Grandi highlights needs of refugees in Bangladesh

Praising response so far, UNHCR chief says he has rarely seen people in so much need.

High Commissioner Filippo Grandi talks to a young Rohingya man at Kutupalong camp in Cox's Bazar, Bangladesh, in the wake of a mass exodus of refugees from neighbouring Myanmar.  © UNHCR/Roger Arnold

GENEVA – Returning from a visit to the region, United Nations High Commissioner for Refugees Filippo Grandi spoke movingly today of the suffering of thousands of Rohingya refugees fleeing violence in Myanmar to Bangladesh saying he had rarely seen such need.

“I have just returned from Bangladesh, where I witnessed people fleeing unimaginable violence,"  he told a press conference on Wednesday (Sept 27) at Geneva’s Palais des Nations where he pin-pointed the challenges facing one of the fastest-moving and largest refugee emergencies of recent times.

Grandi, who has spent a lifetime working as a humanitarian all over the world, said he had hardly ever seen people arriving in a country of asylum with so little.

"Their needs are enormous... they need everything."

“They had to flee very sudden and cruel violence, and they have fled with nothing. Their needs are enormous – food, health, shelter,” he declared. “They have absolutely nothing. I have hardly seen in my career people that have come with so little. They need everything.”

Grandi welcomed an enormous out-pouring of solidarity on the part of the Bangladesh authorities and the international community, but cautioned that it would have to continue and deepen.

“This is not a short-term emergency… We need the help of all of you,” he said, warning:  “the combination of limited health facilities, poor sanitary and hygiene conditions and overcrowded sites, you can well imagine is a recipe for disaster in terms of possible epidemics.”


Last weekend, Grandi toured Kutupalong refugee camp extension in Cox’s Bazar in Bangladesh to witness at first hand the harsh conditions faced by refugees.

An estimated 480,000 have fled to Bangladesh in recent weeks. 

With Balukhali refugee camp and other settlements growing on a daily basis, access to clean water is restricted to these water wells.  © UNHCR/Paula Bronstein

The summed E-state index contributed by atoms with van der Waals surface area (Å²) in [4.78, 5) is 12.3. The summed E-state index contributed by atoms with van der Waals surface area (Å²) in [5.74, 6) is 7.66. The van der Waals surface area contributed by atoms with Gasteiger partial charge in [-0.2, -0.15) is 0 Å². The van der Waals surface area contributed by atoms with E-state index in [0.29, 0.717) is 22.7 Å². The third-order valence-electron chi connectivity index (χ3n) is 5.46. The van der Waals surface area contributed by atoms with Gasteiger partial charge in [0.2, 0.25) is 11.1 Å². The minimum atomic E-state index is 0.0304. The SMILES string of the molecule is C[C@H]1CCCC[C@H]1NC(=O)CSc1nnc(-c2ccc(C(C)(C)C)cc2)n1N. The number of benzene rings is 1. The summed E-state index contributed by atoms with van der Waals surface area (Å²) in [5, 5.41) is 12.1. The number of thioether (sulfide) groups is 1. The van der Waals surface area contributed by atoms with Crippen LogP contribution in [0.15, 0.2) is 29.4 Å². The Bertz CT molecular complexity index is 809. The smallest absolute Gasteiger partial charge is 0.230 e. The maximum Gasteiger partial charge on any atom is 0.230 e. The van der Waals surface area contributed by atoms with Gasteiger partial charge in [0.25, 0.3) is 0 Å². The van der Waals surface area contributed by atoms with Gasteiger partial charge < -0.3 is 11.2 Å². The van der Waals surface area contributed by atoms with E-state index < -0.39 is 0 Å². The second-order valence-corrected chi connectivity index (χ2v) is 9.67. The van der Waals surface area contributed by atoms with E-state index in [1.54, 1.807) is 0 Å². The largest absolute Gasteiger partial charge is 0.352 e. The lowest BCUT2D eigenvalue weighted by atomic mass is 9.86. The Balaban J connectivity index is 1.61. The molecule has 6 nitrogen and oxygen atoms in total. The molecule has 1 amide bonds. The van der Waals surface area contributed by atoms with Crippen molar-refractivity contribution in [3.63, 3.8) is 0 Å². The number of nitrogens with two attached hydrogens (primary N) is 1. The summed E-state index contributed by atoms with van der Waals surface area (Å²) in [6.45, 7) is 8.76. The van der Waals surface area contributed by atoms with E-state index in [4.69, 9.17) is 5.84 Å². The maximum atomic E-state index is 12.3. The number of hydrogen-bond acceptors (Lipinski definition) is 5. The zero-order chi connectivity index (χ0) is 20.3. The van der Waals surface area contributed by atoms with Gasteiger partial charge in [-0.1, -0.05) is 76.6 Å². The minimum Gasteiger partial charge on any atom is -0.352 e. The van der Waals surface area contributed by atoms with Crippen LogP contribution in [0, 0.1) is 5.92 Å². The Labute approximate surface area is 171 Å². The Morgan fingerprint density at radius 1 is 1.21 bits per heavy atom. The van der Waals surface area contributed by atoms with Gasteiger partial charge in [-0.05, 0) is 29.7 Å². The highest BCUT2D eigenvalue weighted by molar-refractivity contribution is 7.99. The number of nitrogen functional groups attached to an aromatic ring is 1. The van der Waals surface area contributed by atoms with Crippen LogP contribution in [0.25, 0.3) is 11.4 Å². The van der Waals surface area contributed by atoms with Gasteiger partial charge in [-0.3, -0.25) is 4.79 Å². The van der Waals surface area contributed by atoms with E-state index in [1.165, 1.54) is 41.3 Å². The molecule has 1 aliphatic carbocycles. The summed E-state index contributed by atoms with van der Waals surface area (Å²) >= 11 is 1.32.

Grandi said that at its peak there were an estimated 15,000 people a day crossing the border, and although the flow has now declined there are reports that there are still displaced inside Myanmar some of whom maybe trying to find a way to cross the border into Bangladesh.

They have fled exceptional and extraordinary violence.

“It is very difficult to predict. They have never been properly counted, there may be, perhaps 300,000 Rohingya refugees in Bangladesh previously. The total population must be somewhere between 700,000/800,000 now,” he told the media.

Grandi said the other stand-out of this crisis was the trauma carried by those who have fled what he termed “really exceptional and extraordinary” violence.            

“I have spoken to several women who have been raped, or have been wounded because of their resistance to rape. I spoke to many children, shockingly absent of emotion, because they were so traumatized. They told me how they had seen their parents or relatives or friends killed in front of their eyes,” he declared.

Grandi praised the response of local people whom he said had given generously and spontaneously.

“Bangladesh is not rich country and these are not rich people giving this aid. This coupled with the decision made by the Prime Minister to keep the borders open to allow people in really must be commended. Once again a country with few resources is giving a very positive example in terms of solidarity with refugees to many countries that have many more resources and have restricted that access,” he said.

Your support is urgently needed to help the children, women and men refuges in Bangladesh. Please give now.